You have been running with the varsity cross-country team at school this fall and really enjoying it.  Despite the races being longer and the teammates older, you’re enjoying it more than before.  I love seeing this. You’ve gotten to be friendly with some of your teammates and take training and racing seriously.  I go to most of your races and stand there, eyes inevitably filled with tears, and watch you as you start and then, as you finish.  As others have noted and as I’ve written before, cross-country is a profound metaphor for parenting. There is no question in my mind that you’re in the woods now, and I’m standing at the finish line – of the race and of childhood – waiting for you to emerge.

One of the things I say to you a lot is “run your own race.”  This is with reference to cross-country, of course, but far more often it’s about school and life and friendship.  You’re in middle school and the shifting social waters are tricky. You are learning lessons about identity and loyalty and who you want to be every single day.  Someday you will find your people, and all you need to do is to keep your eyes on the horizon and run your own race. Many, many of the people I love best found middle school challenging.  You don’t want to peak now! You are strong and brave and thoughtful and smart and I am so, so sure things will be fine.  They will be better than fine.

Sometimes your maturity astounds me.  Recently you took Snapchat off of your phone because you felt it was distracting you.  Your apologies are sincere and heartfelt. You remember to ask about meetings and doctor’s appointments and you care deeply about the chocolate lab down the street that you’ve been walking since she was a brand-new puppy.  Hand in hand with this maturity goes your sensitivity, which often overwhelms you.  Even last night, as I tucked you in, you told me that the night before was the best part of your birthday, because it was all still ahead. This sentiment is so familiar my eyes filled with tears. I hope I can help you learn to work with your strong feelings.  One thing to realize is what I wrote when you were ten, that when other people do things, it’s almost never about you.  The goal is to roll with things more.  Of course, I’m still struggling with this myself, so you come by it honestly.  Let’s learn together.

You are stardust, you are golden.  Sometimes I get the feeling you wish you could get back to the garden – to the security of childhood, to the days when I could make everything okay – but you and I both know you can’t. Onward.  To the garden that lies ahead, to the glitter on the horizon, to adventures big and small.  There is so much to look forward to, Gracie. Even when you can’t see me, I’m there, cheering.  I probably have tears in my eyes, and I will be rooting for you until the end of time.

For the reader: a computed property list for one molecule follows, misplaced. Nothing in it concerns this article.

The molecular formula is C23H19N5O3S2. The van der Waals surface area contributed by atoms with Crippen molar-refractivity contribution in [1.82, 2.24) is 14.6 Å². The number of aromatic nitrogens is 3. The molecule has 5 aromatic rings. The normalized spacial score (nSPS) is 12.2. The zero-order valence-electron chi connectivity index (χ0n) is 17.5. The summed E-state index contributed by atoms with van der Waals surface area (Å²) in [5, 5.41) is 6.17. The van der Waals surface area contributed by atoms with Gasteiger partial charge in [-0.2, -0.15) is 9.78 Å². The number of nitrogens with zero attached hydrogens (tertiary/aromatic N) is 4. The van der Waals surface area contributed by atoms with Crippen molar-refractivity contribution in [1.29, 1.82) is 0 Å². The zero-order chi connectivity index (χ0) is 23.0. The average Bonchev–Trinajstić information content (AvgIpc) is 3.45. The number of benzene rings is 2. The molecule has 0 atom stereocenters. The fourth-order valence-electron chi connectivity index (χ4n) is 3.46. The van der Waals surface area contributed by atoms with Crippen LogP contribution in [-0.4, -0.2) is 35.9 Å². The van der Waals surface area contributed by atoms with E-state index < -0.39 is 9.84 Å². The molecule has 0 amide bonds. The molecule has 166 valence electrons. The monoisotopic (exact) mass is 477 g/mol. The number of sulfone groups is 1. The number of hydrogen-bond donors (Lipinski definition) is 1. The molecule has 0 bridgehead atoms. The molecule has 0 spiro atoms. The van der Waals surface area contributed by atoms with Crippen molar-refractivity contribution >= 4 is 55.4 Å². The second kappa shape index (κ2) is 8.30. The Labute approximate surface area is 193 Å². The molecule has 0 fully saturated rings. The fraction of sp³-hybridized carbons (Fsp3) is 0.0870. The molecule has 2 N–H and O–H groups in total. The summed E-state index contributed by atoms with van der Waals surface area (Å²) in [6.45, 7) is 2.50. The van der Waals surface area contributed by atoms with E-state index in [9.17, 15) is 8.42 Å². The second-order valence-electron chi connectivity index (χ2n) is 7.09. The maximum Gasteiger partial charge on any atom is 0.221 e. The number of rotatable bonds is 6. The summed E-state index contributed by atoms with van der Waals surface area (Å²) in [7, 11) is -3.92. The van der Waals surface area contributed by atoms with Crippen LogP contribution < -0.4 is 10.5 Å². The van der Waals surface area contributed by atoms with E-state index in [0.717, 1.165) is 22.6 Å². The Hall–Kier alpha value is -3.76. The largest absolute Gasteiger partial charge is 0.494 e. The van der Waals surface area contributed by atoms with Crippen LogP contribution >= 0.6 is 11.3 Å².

I love you, Gracie.


camp drop off


Another year.  Another camp drop off.  Her sixth summer, and his fourth.  The camp I adore.

Another reminder of the dizzying speed with which this world is spinning, with which the years are flying by.

Three years ago I wrote that I love right now more than I have any other moment of my life.  And that is still true.  I still love right now more than any other moment.  That fact is heartening, yes, but it’s also bittersweet: the years with Grace and Whit at home grow shorter, the shadows behind us lengthen.  I feel the same way about that indelible fact as I do about looking into their echoingly empty rooms: it’s like pushing on a bruise.  I can’t avoid the reminders of this life’s breathtaking beauty or its keen sorrow, nor the ineluctable drumbeat sound of time’s passage.


The truth is it was a difficult drop off.  There were some tears, which had also filled the days leading up to the 21st.  I wasn’t entirely prepared for these tears, this anxiety, this fear.  My children are getting older, camp is a familiar, joyful place – where was this uncertainty and clinginess coming from? Maybe it’s just about age and stage, as I’ve described before, a last gasp of attachment before the children (the teenager in particular) push off for the other shore for good.

It was a difficult morning, last Thursday.  I left even though I was being begged not to.  As we drove down the Cape, I was sad, confused, reminded yet again that the minute I think I have understood this life – her sixth summer, his fourth, we’ve got this! – I’m shown that in fact the only constant is change.

What I do know is that her cabin – Courageous – is well-named.  I know that she and Whit (who, in case you’re wondering, despite some challenges last summer, bounded into his cabin and shooed us out before his bed was even made) are in excellent hands. I know they will flourish. I know that even if there is some homesickness, the opportunity to face our difficulties and triumph is one not to be squandered.  We watched Grace do it last fall with cross-country, and I’m confident she will again.  In fact maybe the point is this discomfort; without some sorrow and some tears, we wouldn’t be maximizing this summer opportunity. Maybe. I am not sure. I know I miss my little soul mate, and her entertaining brother around whom everyday is a celebration. I miss them, but this is the right thing for them. So, courageous all, we forge head, separated by miles but connected by the raveling red yarn that ties our hearts.